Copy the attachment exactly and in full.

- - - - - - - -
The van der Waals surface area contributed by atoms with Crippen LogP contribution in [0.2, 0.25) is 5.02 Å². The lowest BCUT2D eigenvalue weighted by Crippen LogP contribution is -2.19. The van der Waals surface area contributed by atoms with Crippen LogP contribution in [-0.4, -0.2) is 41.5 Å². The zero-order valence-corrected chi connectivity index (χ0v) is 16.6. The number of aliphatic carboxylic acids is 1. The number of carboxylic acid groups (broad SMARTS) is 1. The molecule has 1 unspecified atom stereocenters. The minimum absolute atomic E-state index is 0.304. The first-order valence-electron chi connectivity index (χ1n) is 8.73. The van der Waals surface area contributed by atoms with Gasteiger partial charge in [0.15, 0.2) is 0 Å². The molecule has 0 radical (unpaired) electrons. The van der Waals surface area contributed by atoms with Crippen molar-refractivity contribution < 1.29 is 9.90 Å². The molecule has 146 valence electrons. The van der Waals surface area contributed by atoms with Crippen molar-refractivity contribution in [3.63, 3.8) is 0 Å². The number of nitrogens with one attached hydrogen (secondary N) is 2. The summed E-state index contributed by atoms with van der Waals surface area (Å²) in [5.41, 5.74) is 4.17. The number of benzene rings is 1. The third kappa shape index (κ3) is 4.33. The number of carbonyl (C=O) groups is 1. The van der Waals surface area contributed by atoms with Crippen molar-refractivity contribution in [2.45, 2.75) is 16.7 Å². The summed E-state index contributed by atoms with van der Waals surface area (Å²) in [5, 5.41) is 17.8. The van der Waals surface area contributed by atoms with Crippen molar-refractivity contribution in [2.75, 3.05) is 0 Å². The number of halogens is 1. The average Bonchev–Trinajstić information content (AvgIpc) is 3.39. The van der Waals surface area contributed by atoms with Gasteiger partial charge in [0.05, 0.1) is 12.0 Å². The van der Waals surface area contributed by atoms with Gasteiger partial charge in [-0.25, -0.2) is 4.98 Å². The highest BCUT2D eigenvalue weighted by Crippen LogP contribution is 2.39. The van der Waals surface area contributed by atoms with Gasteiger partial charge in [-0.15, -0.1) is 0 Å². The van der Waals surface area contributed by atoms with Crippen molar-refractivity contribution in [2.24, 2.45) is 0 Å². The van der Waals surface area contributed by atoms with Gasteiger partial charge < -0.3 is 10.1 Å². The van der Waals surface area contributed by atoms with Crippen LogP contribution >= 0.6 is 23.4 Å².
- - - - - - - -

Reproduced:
The van der Waals surface area contributed by atoms with Crippen LogP contribution in [0.2, 0.25) is 5.02 Å². The lowest BCUT2D eigenvalue weighted by Crippen LogP contribution is -2.19. The van der Waals surface area contributed by atoms with Crippen LogP contribution in [-0.4, -0.2) is 41.5 Å². The zero-order valence-corrected chi connectivity index (χ0v) is 16.6. The number of aliphatic carboxylic acids is 1. The number of carboxylic acid groups (broad SMARTS) is 1. The molecule has 1 unspecified atom stereocenters. The minimum absolute atomic E-state index is 0.304. The first-order valence-electron chi connectivity index (χ1n) is 8.73. The van der Waals surface area contributed by atoms with Gasteiger partial charge in [0.15, 0.2) is 0 Å². The molecule has 0 radical (unpaired) electrons. The van der Waals surface area contributed by atoms with Crippen molar-refractivity contribution < 1.29 is 9.90 Å². The molecule has 146 valence electrons. The van der Waals surface area contributed by atoms with Crippen molar-refractivity contribution in [3.63, 3.8) is 0 Å². The number of nitrogens with one attached hydrogen (secondary N) is 2. The summed E-state index contributed by atoms with van der Waals surface area (Å²) in [5.41, 5.74) is 4.17. The number of benzene rings is 1. The third kappa shape index (κ3) is 4.33. The number of carbonyl (C=O) groups is 1. The van der Waals surface area contributed by atoms with Crippen molar-refractivity contribution in [2.45, 2.75) is 16.7 Å². The summed E-state index contributed by atoms with van der Waals surface area (Å²) in [5, 5.41) is 17.8. The van der Waals surface area contributed by atoms with Crippen molar-refractivity contribution in [2.75, 3.05) is 0 Å². The number of halogens is 1. The average Bonchev–Trinajstić information content (AvgIpc) is 3.39. The van der Waals surface area contributed by atoms with Gasteiger partial charge in [0.05, 0.1) is 12.0 Å². The van der Waals surface area contributed by atoms with Gasteiger partial charge in [-0.25, -0.2) is 4.98 Å². The highest BCUT2D eigenvalue weighted by Crippen LogP contribution is 2.39. The van der Waals surface area contributed by atoms with Gasteiger partial charge in [-0.15, -0.1) is 0 Å². The van der Waals surface area contributed by atoms with Crippen molar-refractivity contribution in [2.24, 2.45) is 0 Å². The van der Waals surface area contributed by atoms with Gasteiger partial charge < -0.3 is 10.1 Å². The van der Waals surface area contributed by atoms with Crippen LogP contribution >= 0.6 is 23.4 Å².